Summary judgment; preliminary injunction; temporary receiver; undertaking; contempt
By Kush Parikh | Staff Writer
Plaintiff and Defendant had twice been married and divorced from each other. The terms of both divorces were governed by a separation agreement with two main provisions. First, all items of personal property not mentioned in the agreement were to become the sole property of the party who purchased or received the relevant property as a gift. Second, Defendant was to transfer 200 shares of corporation, which translates into one hundred percent of its ownership, to Plaintiff.
There are thirteen properties at issue, all of which have an extensive history of transfers between Plaintiff and Defendant, as well as other corporations that are owned by the parties. The deed that was provided to the Court shows the chain of title of each property. Although there is no issue as to the current owner of a couple of these properties, there is however a dispute as to who holds the present ownership of the remaining properties – Plaintiff or Defendant.
Plaintiff moved for a preliminary injunction enjoining Defendant from holding himself out as an agent or certified representative of the properties at issue, collecting rent from the properties at issue, taking any actions on behalf of being a representative or owner of Alimos and Chrysa, convincing Defendant to show detailed financing documents of the properties of issues, declaring that Plaintiff is the sole owner of the properties, and vacating the Court’s previous order that appointed a temporary receiver to manage the properties while the cost of the receiver is endured by Defendant. The Court granted Plaintiff’s motion for preliminary injunction. The likelihood of success on the merits claim is proven, as there is a viable cause of action for conversion of the rents collected by Defendant. It was also determined that there was a need for a temporary receiver since there was a diversion of the income of Defendant’s personal use. Additionally, there is irreparable harm without the injunction because there is a threat of goodwill and creditworthiness, which balances the equities, due to the fact that there is a loss of rental income as well as mismanagement of the properties. However, Plaintiff was required to post an undertaking, pursuant to CPLR 6312(b), in the amount of $100,000.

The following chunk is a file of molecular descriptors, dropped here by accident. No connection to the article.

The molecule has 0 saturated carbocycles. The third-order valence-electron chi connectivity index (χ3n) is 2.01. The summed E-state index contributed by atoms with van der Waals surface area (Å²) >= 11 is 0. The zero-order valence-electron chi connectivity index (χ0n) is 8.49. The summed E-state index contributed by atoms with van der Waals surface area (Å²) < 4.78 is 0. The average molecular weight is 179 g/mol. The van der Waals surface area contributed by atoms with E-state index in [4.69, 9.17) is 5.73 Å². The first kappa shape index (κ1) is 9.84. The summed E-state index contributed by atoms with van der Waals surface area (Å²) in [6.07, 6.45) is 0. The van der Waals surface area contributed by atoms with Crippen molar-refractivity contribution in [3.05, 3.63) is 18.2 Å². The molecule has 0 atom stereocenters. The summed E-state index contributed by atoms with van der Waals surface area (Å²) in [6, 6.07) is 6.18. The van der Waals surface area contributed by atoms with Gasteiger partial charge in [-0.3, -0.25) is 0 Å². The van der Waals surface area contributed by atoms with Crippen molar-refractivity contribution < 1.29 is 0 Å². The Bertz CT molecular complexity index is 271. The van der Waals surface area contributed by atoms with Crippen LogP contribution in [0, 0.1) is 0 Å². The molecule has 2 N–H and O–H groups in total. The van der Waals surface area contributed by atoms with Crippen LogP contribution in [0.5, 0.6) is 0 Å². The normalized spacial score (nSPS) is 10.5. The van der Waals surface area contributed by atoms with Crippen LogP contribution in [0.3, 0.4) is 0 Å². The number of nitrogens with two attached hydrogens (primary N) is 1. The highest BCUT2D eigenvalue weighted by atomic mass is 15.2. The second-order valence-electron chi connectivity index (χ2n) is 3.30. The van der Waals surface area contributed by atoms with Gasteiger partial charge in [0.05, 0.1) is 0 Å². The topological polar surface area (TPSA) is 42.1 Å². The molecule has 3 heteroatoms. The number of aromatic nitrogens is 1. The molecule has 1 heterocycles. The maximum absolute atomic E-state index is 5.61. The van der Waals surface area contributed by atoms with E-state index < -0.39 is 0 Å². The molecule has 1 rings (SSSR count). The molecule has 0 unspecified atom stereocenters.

Defendant soon after moved for summary judgment declaring him the sole owner of the properties based on deeds indicating that Defendant originally purchased these properties before his first marriage to Plaintiff. Assessing Plaintiff’s cause of actions, the court denied Defendant’s motion for summary judgment, as there was no prima facie showing that eliminated any material issues as a matter of law. In particular, the separation agreement used the term “personal property,” which does not include real property. This causes a conflict that must be addressed because neither party provided documentation supporting their claims in relation to the properties at issue.
Plaintiff also moved for a motion for contempt. However, the court found there to be no clear violation of its Order since Defendant had successfully collected rents and managed the relevant properties by paying the expenses. Plaintiff’s lack of documentation supporting the claim leads to a lack of reasonable certainty. As a result, Plaintiff’s motion for contempt is denied.
Zaharatos v. Zaharatos, Index No. 500153/2011, 5/21/2015 (Demarest, J.).